ASHG Releases Ancestry Testing Statement Emphasizing Interpretation


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The American Society for Human Genetics (ASHG) has released a statement outlining a set of recommendations for genetic ancestry testing.

At a press briefing on Thursday, members of the ASHG Ancestry Testing Task Force Committee discussed two main themes: the need for clear communication about the limitations of genetic ancestry testing, and the need for researchers and companies doing this type of testing to engage with the social sciences to put results in context.

Michael Bamshad of the University of Washington School of Medicine discussed at length the need for people to understand that ancestry assignments based on genetics are inherently uncertain and can be affected by several factors, including the reference populations used in the analysis, the type and number of genetic markers analyzed, and the statistical methods employed.

ASHG president Aravinda Chakravarti further emphasized that questions about the “accuracy” of genetic ancestry testing are aimed at the interpretation of the genetic data, not at the actual DNA analysis.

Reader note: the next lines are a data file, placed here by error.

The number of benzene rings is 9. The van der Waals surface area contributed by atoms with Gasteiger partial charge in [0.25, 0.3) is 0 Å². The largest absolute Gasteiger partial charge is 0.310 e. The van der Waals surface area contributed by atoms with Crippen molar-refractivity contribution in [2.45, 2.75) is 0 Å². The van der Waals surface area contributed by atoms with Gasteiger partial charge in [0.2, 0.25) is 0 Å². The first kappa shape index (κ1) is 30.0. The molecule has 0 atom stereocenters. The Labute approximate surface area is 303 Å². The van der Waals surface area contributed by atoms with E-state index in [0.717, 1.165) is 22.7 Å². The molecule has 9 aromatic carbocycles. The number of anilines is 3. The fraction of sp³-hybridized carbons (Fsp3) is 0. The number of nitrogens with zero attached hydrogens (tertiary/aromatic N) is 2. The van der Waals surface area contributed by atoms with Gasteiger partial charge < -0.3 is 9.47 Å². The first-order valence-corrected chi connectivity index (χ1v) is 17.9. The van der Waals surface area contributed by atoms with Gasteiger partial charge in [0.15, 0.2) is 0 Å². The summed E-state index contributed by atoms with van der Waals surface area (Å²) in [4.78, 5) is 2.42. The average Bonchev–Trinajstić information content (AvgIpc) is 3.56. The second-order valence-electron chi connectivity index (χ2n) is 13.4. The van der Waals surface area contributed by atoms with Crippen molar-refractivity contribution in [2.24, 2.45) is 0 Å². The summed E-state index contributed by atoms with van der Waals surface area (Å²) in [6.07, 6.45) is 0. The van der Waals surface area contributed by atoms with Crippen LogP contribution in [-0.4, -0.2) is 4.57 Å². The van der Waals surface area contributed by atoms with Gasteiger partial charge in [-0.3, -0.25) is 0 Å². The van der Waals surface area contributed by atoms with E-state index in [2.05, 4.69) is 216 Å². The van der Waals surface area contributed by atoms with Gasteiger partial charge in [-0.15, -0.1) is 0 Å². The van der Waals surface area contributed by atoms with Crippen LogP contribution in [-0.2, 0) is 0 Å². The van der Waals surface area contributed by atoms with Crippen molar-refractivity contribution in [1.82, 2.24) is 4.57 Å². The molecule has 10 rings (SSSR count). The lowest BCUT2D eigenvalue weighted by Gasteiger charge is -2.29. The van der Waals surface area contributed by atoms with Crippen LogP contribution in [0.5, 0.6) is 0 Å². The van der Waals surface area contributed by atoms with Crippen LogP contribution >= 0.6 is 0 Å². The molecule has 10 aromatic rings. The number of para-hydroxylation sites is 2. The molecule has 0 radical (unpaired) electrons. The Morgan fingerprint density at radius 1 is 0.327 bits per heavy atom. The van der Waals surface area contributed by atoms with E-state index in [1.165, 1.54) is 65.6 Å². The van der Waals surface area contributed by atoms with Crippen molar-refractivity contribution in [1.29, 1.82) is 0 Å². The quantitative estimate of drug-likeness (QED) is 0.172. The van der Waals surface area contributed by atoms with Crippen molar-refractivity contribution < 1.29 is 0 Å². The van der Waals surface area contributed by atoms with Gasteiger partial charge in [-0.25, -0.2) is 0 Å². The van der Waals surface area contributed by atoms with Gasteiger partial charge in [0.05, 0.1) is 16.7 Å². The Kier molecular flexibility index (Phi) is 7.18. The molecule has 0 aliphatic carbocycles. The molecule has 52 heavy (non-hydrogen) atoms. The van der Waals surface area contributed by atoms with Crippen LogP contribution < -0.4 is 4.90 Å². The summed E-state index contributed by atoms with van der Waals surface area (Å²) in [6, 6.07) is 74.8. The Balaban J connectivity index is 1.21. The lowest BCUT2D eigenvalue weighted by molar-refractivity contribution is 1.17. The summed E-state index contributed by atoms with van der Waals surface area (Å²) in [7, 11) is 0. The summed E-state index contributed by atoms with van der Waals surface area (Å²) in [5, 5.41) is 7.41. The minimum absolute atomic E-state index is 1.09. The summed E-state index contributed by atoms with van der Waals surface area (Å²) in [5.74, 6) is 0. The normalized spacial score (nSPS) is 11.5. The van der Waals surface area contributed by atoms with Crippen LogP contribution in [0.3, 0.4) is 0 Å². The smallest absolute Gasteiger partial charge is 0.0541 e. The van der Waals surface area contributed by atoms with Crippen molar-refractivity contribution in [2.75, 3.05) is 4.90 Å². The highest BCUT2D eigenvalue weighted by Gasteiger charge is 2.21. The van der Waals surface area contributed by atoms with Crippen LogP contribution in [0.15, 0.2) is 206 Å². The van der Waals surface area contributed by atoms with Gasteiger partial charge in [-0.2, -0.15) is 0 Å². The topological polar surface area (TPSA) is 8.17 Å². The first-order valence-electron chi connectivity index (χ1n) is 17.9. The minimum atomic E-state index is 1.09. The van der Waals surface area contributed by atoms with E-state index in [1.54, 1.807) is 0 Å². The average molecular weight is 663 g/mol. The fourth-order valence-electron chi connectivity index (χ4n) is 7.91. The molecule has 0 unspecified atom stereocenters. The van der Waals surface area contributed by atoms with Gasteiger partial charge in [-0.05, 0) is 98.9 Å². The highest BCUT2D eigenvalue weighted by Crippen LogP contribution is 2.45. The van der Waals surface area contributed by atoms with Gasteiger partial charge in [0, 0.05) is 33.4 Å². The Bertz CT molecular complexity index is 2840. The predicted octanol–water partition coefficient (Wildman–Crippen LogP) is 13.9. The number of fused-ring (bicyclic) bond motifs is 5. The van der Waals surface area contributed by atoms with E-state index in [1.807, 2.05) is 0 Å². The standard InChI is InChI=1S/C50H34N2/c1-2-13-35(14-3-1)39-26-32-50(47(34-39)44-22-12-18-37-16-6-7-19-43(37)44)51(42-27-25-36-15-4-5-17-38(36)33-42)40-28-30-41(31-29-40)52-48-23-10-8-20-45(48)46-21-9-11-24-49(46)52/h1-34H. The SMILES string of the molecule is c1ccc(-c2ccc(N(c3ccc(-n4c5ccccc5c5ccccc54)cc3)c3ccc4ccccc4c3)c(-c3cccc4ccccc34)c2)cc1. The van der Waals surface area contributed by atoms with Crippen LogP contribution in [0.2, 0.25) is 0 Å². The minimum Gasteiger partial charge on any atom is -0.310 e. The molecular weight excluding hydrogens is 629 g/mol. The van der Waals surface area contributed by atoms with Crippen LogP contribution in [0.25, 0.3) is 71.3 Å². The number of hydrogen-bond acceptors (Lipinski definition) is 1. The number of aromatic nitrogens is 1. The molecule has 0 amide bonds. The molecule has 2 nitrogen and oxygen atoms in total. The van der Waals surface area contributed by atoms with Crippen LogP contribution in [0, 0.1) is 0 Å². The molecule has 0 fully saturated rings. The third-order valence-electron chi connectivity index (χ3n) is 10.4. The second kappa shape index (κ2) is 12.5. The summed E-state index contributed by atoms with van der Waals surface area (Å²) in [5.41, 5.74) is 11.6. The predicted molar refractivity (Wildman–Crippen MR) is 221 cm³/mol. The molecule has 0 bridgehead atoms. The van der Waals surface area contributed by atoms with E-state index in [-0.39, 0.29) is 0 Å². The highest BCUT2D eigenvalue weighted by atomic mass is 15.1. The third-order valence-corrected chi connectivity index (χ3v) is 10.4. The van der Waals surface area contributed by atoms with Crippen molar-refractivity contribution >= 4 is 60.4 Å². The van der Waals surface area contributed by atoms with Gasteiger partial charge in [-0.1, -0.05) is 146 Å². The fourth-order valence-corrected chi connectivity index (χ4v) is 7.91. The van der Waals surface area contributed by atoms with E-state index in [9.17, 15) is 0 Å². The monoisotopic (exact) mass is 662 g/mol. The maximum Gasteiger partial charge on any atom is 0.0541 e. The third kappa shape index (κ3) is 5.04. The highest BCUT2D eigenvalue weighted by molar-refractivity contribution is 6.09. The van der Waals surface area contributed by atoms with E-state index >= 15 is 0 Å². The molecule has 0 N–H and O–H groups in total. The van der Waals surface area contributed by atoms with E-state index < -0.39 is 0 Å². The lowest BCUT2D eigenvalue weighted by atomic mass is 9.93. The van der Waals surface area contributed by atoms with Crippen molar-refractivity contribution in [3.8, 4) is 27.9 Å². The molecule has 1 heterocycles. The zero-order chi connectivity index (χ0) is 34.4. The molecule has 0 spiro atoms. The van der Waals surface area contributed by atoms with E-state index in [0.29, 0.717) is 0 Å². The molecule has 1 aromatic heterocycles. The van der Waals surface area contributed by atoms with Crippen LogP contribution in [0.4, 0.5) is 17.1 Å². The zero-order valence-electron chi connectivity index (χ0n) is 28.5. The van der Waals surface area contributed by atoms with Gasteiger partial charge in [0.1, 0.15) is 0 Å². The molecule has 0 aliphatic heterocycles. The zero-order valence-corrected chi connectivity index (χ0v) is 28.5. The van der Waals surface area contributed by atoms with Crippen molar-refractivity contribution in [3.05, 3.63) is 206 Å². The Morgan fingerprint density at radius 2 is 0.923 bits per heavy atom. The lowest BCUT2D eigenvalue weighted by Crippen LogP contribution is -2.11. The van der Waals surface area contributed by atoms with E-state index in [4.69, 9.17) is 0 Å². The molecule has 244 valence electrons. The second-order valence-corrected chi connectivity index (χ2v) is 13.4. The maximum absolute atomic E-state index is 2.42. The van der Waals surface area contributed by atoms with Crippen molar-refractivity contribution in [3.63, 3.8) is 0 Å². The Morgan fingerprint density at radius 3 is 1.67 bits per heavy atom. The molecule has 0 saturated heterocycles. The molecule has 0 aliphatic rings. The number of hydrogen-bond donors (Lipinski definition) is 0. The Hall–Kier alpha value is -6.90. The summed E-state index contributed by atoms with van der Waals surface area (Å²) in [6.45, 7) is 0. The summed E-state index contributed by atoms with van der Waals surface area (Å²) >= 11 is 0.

Task force co-chair Charmaine Royal of the Duke University Institute for Genome Sciences and Policy addressed the committee’s concerns about the psychological impacts of genetic ancestry testing, especially as related to issues of identity.

23andMe Senior Director of Research Dr. Joanna Mountain had a chance to talk with some of the members of the ASHG Ancestry Testing Task force about their statement.

“Members of the panel emphasized to me that their primary goal was to raise a set of concerns around identification of ancestry through genetics,” said Mountain.

“Because several of us at 23andMe were previously aware of these concerns, we developed our ancestry features with those concerns in mind. For instance, we consider a large number of markers for all the chromosomes of the human genome, including the mitochondrial genome. We also avoid being overly precise in reporting an individual’s ancestry. And we are currently creating educational tools to help our customers understand how genetic information can be informative about ancestry.”

The speakers stressed several times that their statement was not aimed just at consumer companies offering genetic ancestry testing, but also at academic researchers in the field.

Unfortunately, Mountain said, the ASHG guidelines leave out some of the potential benefits of ancestry genetic testing.

“For instance, ASHG President-Elect Ed McCabe encouraged the audience to ask their family elders about family history over Thanksgiving, as an alternative to learning about ancestry through genetics. But individuals who have signed up for 23andMe’s service may find themselves far more motivated to discuss family history than they would before seeing their genetic data.”

For a more thorough analysis from a genetic genealogist’s point of view, click here.